The first and easiest solution to reducing feedback is what I like to call "that little plastic or rubber thingy that fills the hole in the guitar". Some people call it what it is, a soundhole cover. Somehow it also got the name "Feedback Buster". Even though my upper range Yamaha and Tak have preamps and equalizers, they come with sound hole covers. You can buy Soundhole covers on amazon for $5 or you can buy "Feedback Busters" which are the same thing for $12. If you want a cooler sounding name pay theextra $7 dollars. No matter what passive pickup you put in that guitar soundhole, you are going to get feedback if playing close to the amp and with any kind of volume, the more volume, the more feedback, that is just the way acoustics work..with an amp. Acoustic guitars are made so that the entire guitar body vibrates (resonates) to create sound. Not just the strings. So it is your guitar, re-resonating the sound from the amp, not this cheap pickup. This is why you see professional musicians with rags stuffed in their soundholes when using amps. John Lennon, BB King and more, all used the resonance to create feedback on acoustics and hollow body electrics. Its really the reason we have the BB King Models. He used to fill in his F Holes with rags to keep the feedback at a minimum.
Which leads to another complaint I saw. The cable is too long. The cable is not too long. That cable is long so you can play away from the amp. Complaint - "It's a piece of junk. The only way I can stop it from humming is to get further away from the amp" Wow, your kidding? Would have never guessed. So now you put in your soundhole cover (Plastic ones work, rubber is better), and you are playing three feet from your guitar and the amp is pointed at you but you still have feedback. Well now you are experiencing microphonic feedback. Welcome to the world of Jimi Hendrix and what might be called the Jimi Hendrix feedback loop. Just think, complaining about microphonic feedback when in reality your playing like Jimi Hendrix. Well maybe not "just like" Jimi Hendrix but doing what he used, to change the sound of Rock and Blues as we used to know it. Forget pedals and boards, use feedback and you are sure to sound just like Hendrix and his contemporaries.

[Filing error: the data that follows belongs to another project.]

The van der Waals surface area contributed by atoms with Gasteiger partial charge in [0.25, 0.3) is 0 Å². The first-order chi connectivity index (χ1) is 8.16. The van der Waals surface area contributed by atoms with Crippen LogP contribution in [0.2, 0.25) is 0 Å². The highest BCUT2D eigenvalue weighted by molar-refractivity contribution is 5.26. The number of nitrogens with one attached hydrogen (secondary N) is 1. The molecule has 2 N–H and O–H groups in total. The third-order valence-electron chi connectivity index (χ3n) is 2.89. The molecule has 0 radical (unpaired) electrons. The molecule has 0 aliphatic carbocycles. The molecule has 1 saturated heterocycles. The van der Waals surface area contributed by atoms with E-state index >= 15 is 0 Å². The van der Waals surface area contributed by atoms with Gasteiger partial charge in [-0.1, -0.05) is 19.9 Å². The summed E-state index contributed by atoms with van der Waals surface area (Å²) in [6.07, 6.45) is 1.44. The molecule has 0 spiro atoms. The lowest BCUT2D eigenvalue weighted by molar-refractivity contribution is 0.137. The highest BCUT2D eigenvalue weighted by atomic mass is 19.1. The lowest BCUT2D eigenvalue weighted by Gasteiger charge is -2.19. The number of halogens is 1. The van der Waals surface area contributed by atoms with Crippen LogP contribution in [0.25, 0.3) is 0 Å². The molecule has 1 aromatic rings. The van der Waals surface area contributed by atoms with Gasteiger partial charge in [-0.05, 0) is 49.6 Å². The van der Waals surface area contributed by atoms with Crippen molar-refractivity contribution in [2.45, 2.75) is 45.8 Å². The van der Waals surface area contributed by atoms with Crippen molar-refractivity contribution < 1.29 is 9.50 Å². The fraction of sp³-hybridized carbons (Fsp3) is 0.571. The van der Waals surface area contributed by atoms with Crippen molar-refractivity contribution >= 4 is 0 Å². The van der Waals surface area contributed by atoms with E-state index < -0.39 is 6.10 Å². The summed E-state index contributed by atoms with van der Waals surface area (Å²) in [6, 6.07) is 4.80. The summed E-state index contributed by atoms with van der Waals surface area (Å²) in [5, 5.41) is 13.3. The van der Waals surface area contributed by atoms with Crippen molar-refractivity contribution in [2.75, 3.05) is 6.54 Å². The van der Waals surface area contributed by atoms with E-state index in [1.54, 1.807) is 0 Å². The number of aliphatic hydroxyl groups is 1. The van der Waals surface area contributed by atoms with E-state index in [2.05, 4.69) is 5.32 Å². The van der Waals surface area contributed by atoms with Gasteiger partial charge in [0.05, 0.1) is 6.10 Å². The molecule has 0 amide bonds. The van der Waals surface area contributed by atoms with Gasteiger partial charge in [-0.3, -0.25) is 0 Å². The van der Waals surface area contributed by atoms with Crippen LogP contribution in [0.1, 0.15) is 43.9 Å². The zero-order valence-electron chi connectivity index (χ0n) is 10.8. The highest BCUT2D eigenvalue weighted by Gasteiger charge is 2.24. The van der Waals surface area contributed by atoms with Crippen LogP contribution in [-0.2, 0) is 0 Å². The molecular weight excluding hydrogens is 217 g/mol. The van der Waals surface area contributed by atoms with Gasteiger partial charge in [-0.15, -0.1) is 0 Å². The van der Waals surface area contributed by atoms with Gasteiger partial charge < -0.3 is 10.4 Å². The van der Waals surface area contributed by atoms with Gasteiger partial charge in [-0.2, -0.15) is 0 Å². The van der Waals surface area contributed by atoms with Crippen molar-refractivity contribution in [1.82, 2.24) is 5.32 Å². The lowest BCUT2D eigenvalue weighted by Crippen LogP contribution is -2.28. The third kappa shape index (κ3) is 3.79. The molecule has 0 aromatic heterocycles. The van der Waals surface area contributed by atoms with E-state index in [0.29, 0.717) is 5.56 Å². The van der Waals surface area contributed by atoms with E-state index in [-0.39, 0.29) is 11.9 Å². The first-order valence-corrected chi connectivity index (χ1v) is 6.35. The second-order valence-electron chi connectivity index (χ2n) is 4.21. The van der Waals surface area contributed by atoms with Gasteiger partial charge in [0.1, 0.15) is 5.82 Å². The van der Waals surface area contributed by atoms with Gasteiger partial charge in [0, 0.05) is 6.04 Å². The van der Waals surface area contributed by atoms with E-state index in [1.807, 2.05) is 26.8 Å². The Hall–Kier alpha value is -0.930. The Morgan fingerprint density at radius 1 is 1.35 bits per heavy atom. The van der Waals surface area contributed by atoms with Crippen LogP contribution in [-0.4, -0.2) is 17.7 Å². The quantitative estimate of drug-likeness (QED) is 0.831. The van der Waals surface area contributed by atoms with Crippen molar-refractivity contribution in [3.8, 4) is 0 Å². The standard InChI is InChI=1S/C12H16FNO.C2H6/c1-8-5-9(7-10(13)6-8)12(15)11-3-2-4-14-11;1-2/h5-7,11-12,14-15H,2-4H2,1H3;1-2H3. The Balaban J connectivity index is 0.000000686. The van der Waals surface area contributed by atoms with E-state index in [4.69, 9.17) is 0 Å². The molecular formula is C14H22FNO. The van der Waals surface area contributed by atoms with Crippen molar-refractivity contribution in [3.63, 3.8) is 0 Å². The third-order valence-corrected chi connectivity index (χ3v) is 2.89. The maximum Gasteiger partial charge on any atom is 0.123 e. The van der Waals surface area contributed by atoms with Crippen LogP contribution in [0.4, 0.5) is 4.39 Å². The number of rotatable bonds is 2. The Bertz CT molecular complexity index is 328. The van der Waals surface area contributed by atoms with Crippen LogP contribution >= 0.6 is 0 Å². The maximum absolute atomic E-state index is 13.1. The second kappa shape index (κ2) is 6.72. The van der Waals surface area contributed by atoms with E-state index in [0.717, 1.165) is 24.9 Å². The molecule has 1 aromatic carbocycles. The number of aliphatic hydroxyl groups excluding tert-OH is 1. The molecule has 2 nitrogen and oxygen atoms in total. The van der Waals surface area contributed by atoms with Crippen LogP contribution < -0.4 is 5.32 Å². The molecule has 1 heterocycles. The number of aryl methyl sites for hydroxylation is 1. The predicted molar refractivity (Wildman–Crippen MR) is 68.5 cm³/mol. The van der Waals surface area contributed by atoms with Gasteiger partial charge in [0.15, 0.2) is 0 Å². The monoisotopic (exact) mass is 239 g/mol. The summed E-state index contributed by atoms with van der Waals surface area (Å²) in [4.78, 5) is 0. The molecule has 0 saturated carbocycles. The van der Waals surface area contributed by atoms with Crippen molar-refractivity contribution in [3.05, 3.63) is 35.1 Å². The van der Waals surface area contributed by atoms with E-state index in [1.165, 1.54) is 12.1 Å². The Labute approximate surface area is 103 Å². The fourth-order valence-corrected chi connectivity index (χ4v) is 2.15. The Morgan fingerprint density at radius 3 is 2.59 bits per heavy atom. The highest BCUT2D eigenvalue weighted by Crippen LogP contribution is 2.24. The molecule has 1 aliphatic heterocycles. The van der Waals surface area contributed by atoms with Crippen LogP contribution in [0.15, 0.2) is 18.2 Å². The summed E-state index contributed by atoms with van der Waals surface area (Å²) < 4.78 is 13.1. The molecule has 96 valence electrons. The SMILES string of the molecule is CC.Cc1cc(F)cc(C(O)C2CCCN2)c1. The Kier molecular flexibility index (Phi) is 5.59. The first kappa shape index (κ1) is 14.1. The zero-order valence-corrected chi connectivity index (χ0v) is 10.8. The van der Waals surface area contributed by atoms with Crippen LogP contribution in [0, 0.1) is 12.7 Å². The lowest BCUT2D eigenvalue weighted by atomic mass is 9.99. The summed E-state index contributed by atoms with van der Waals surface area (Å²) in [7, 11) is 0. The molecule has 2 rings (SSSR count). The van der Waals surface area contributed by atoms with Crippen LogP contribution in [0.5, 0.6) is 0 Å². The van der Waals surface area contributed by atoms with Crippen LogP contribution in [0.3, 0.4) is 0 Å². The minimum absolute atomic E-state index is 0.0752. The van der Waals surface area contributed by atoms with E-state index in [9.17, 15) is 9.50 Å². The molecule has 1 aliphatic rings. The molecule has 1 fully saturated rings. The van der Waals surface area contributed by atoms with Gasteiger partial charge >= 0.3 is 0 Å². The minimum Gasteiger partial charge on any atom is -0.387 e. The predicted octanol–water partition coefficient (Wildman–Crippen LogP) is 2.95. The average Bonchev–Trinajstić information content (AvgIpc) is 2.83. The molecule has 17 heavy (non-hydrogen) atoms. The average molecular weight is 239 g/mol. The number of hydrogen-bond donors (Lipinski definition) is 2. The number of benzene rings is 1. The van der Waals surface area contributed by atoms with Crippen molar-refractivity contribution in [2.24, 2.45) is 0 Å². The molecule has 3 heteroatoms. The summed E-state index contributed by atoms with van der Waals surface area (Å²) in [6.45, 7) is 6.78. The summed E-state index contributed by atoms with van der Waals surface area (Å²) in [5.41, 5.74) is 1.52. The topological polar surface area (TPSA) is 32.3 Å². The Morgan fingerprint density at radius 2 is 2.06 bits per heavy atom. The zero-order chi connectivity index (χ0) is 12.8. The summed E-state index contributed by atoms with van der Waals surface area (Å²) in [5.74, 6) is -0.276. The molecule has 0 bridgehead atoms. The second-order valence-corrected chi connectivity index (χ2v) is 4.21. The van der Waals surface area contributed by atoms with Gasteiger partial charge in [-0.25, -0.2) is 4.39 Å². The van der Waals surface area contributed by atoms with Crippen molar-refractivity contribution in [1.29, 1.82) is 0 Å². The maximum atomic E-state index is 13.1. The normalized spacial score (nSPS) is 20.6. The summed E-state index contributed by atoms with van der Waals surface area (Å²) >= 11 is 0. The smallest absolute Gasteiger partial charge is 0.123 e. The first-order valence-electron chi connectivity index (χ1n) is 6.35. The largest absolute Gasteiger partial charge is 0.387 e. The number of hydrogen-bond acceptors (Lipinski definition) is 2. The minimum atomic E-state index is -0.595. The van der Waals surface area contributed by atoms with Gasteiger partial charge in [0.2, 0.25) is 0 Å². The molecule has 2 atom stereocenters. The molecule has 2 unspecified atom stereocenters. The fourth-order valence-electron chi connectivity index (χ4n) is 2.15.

Microphonic feedback is caused when you are too close to the amp, tone is too high and it causes the strings to resonate, the pickup changes the vibration from plucking, picking, hitting the strings to an electrical signal which is fed back through the pickup to the amp then the amp feeds that signal back to the guitar which in turn picks it up, causes vibration in addition to the vibration you intended by plucking the strings to send the signal through the pickup back to the amp and then you end up back in....a feedback loop. . This is an $11 pickup, so you need the $11 solution.
The $11 solution is the "too long" cable attached to the pickup. Turn the tone down, and if your cheap amp has a cheap equalizer learn how to use it, then...walk away from the amp until the feedback dissipates. Or you can stay three feet from your amp with the amp pointed at you and play just like Hendrix and Billy Gibbons. Do that and the more you turn up your amp the more you will play like Hendrix or Gibbons. If your a Chet Atkins or Mark Knopfler fan, turn the tone down and walk away from the amp. then you will sound like Chet and Mark.